1. The plan for the 5th Day was to finish the “adventure run” to Baguio City. It will take me 58 kilometers to run/walk for the this “leg”. I knew that Kennon Road covers a distance of 35 kilometers and the uphill road starts from Barangay Saitan, Rosario, La Union which is the road that intersects with the Main National Highway.
2. For me to finish this “leg”, I need to have a longer time to sleep the night before the 5th day, wake up earlier than the previous days, and start the run before sunrise. The 5th leg is planned to be a continous run/walk from Kilometer Post #192 to Kilometer Post #250. So, I woke up at 4:00 AM; did the “drill” as if I am going to join a road race; and packed my things.
3. It was still dark when I started my run at Km Post #192 in Binalonan, Pangasinan at 5:45 AM. The sidewalk is still the same—full of stones/gravel and sand which made my run slower and had to use my flashlight. I was wearing my TNF Trail Running Shorts; TNF Long-sleeved shirt; TNF Hand-held Hydration bottle; Under Armour Cap; ASICS Gel-Kanbara 4; PUMA Socks; Armando Caruso Buff as headband; Oakley sunglass; and two Bandanas tied around my neck. From where I started, I had to run/walk at least 23 kilometers to the Rivervue Restaurant where I plan to have a decent breakfast with steamed rice! The restaurant is 400 meters away from the intersection of Kennon Road and the National Highway.
4. At Km 21, Rey Jimenez of Dagupan City met me along the road and we started to run together. Rey finally believed about my description on the sidewalks of our National Highway as he had seen stones and gravel & sand. After running for two kilometers, we stopped for our breakfast and rest. I ate “tapsilog” with their native chocolate/cocoa hot drink. I really liked the hot native chocolate drink! We stayed at Rivervue Restaurant for about 45 minutes and I think we were the first customer for the day.
5. What is good about running on the road is that you are not affected with those traffic brought about by the repair of some bridges and parts of the road where only one lane is usable by the vehicles. We have to pass vehicles which were waiting for their turn to pass the only lane for both traffic. I am sure the people inside the vehicles were talking about us that we are “crazy” running along the Kennon Road towards Baguio City.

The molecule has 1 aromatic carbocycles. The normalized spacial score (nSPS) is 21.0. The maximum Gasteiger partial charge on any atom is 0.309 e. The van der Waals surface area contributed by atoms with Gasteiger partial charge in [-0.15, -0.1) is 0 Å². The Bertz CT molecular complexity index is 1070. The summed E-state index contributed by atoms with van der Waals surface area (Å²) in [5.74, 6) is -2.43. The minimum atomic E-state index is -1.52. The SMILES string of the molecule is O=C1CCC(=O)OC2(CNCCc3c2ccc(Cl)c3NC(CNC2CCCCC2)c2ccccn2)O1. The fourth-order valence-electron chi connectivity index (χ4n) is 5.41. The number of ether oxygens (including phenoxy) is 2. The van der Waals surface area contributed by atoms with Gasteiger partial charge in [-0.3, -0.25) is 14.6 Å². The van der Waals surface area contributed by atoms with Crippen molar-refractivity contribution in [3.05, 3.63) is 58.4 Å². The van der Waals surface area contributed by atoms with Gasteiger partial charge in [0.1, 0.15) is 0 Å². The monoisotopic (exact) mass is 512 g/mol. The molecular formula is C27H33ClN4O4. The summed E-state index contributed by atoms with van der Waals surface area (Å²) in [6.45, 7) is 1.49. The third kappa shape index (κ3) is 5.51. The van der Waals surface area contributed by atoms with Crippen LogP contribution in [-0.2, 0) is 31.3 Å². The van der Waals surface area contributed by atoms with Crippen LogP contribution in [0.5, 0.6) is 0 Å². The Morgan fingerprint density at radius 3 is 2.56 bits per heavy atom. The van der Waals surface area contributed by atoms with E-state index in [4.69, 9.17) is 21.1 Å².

6. Cyclists from the South would pass me while I was running on my first 20 kilometer and I know that they are also on their way to Baguio City. We would meet a lot of cyclists also coming from Baguio and later see them going back again to the city. I always wave my hands to these cyclists and they respond also. These “cyclists” are the real ones—they are thin, flat-chested, and with very DARK skin! I just laugh to myself when I compare those regular cyclists I always see doing their “circuit” workouts at the BHS loop.
7. Running along the Kennon Road is very tricky and you need to be always on the safe side. Take advantage of the limited space at the sidewalk where you could run/walk. I don’t advise runners to use their Ipods/MP3 when running in Kennon Road or for that matter, when running along the National Highway. A runner should have a keen sense of hearing from the incoming vehicle on both lanes of the road. During this adventure run, I could guess what type of vehicle was approaching from behind based from the sound of their engines, mufflers, and tires!
8. Rey and I ran together on single file. On the first 10 kilometers, I was leading the pace but on the next 10 kilometers, Rey was already the one who was trying to pull me along the road as he would lead me for about 5-10 meters. We had occassional “pit stops” where we replenish our water for our hydration; drink sports drinks; and ate Fita/SkyFlakes with Cloud 9 Chocolate. Each Kilometer Post along the road was a sight of relief as the number of Kilometers to my destination slowly became lesser until it bacame single digit.